U.S.C.C.B. anti-racism committee will seek to improve the church’s role in racial relations

Father Alonzo Cox, left, Msgr. Paul Jervis and Father Daniel Kingsley pray during a Jan. 15 prayer service marking the birthday of sainthood candidate Msgr. Bernard J. Quinn at St. Peter Claver Church in the Bedford-Stuyvesant section of Brooklyn, N.Y. (CNS photo/Gregory A. Shemitz)

“Racism is an evil which endures in our society and in our Church,” the U.S. bishops wrote in their 1979 pastoral letter on racism, “Brothers and Sisters to Us.” It was the first of its kind, described as a way to “call attention to the persistent presence of racism and in particular to the relationship between racial and economic justice.”

Twenty-five years after “Brothers and Sisters to Us,” the U.S. Conference of Catholic Bishops commissioned a study to discern its implementation and reception. The results of that study painted a disheartening picture of the church’s relationship with the black community.

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Since 1979, the study found, only 18 percent of U.S. bishops had issued statements condemning racism. Of those, very few addressed systemic racism. In addition, the study noted that many diocesan seminaries and ministry formation programs were inadequate in terms of their incorporation of the history, culture and traditions of the black community.

A part of the problem has been that throughout its history, the church itself has participated in fostering racism. During the 19th century, some U.S. bishops defended slavery; and during the 20th century, many Catholics opposed the civil rights movement and encouraged—or at least acquiesced in—racial segregation. Why has the church in the United States been incapable of enunciating straightforward principles and taking decisive action regarding racism that has led to a change of attitude?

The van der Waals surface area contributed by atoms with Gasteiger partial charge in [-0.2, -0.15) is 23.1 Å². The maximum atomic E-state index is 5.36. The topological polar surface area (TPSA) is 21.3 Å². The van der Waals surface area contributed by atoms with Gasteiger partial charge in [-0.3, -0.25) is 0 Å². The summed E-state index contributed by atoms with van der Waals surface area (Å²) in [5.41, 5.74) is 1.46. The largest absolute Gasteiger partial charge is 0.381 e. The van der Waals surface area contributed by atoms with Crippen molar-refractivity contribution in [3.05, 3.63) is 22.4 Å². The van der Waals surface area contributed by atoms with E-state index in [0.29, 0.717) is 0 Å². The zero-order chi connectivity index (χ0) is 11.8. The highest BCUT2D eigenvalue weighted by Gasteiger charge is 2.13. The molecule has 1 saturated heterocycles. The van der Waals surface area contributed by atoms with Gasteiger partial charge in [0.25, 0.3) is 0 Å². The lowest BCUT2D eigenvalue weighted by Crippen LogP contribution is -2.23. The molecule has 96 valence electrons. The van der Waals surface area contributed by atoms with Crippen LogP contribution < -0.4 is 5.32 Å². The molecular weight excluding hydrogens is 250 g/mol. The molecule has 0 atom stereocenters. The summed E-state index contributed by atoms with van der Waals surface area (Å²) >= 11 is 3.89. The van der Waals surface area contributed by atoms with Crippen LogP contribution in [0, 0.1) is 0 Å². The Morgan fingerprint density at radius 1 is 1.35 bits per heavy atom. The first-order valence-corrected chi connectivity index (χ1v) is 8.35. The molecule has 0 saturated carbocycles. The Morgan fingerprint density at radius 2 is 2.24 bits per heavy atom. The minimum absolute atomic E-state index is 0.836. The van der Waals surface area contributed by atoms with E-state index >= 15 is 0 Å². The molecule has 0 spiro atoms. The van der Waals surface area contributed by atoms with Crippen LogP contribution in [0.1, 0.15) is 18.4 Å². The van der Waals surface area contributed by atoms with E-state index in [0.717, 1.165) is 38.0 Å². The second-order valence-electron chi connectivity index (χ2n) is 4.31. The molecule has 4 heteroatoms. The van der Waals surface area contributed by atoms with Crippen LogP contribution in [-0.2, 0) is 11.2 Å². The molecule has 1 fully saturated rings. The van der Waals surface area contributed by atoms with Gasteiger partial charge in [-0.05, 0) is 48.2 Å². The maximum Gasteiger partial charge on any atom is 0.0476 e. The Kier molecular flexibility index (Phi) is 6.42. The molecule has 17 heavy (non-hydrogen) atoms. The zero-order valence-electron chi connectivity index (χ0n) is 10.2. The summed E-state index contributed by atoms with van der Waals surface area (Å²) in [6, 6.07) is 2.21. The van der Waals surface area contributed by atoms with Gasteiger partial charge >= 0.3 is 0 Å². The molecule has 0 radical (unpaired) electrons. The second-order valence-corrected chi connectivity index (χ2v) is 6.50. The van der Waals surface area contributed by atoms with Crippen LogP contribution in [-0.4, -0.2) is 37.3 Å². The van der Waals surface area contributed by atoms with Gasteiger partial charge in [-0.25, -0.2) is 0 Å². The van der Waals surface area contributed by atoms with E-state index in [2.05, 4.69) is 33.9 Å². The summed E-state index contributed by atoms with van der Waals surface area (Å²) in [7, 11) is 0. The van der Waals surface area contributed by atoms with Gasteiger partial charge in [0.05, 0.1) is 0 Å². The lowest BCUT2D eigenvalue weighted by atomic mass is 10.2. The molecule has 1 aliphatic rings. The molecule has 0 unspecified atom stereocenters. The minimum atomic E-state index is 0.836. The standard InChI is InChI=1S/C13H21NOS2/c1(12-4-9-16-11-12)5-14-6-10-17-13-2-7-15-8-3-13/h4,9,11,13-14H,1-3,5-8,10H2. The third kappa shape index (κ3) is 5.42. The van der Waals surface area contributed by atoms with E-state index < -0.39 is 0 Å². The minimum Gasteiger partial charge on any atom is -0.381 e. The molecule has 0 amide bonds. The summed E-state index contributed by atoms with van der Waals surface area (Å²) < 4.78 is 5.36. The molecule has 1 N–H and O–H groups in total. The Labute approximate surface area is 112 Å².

Why has the church in the United States been incapable of enunciating straightforward principles and taking decisive action regarding racism that has led to a change of attitude?

Recent highly publicized events in our country have involved the targeting of African-Americans, Hispanics, Jews, Muslims and immigrants. These events have forced us to realize that the discussion on equality must run deeper if we are to be true to the principles on which our faith is built and on which our country was founded.

Last August, Cardinal Daniel DiNardo, president of the U.S.C.C.B., established the Ad Hoc Committee Against Racism. This committee, on which I serve as chair, will focus on addressing racism in our society, and even in our church, and on the urgent need to come together as a nation to find solutions. The bishops have made the eradication of racism a top priority, and we are committed to the goal of helping the church become a consistent and productive voice in eliminating this plague.

The committee has begun with the reality, as expressed in “Brothers and Sisters to Us,” that “Racism is a sin: a sin that divides the human family...and violates the fundamental human dignity of those called to be children of the same Father.”

The bishops and lay members of the committee will listen to the needs of individuals who have suffered from the sin of racism. We will bring to the table members of the African-American community, members of the Hispanic community and people of different races and religions in an ecumenical gathering to work with us to find solutions to this epidemic of hate that has plagued our nation for far too long.

Through listening, prayer, meaningful collaboration and action, we will seek a common ground where racism can no longer find a place in our hearts or in our society.

Through listening, prayer, meaningful collaboration and action, we will seek a common ground where racism can no longer find a place in our hearts or in our society.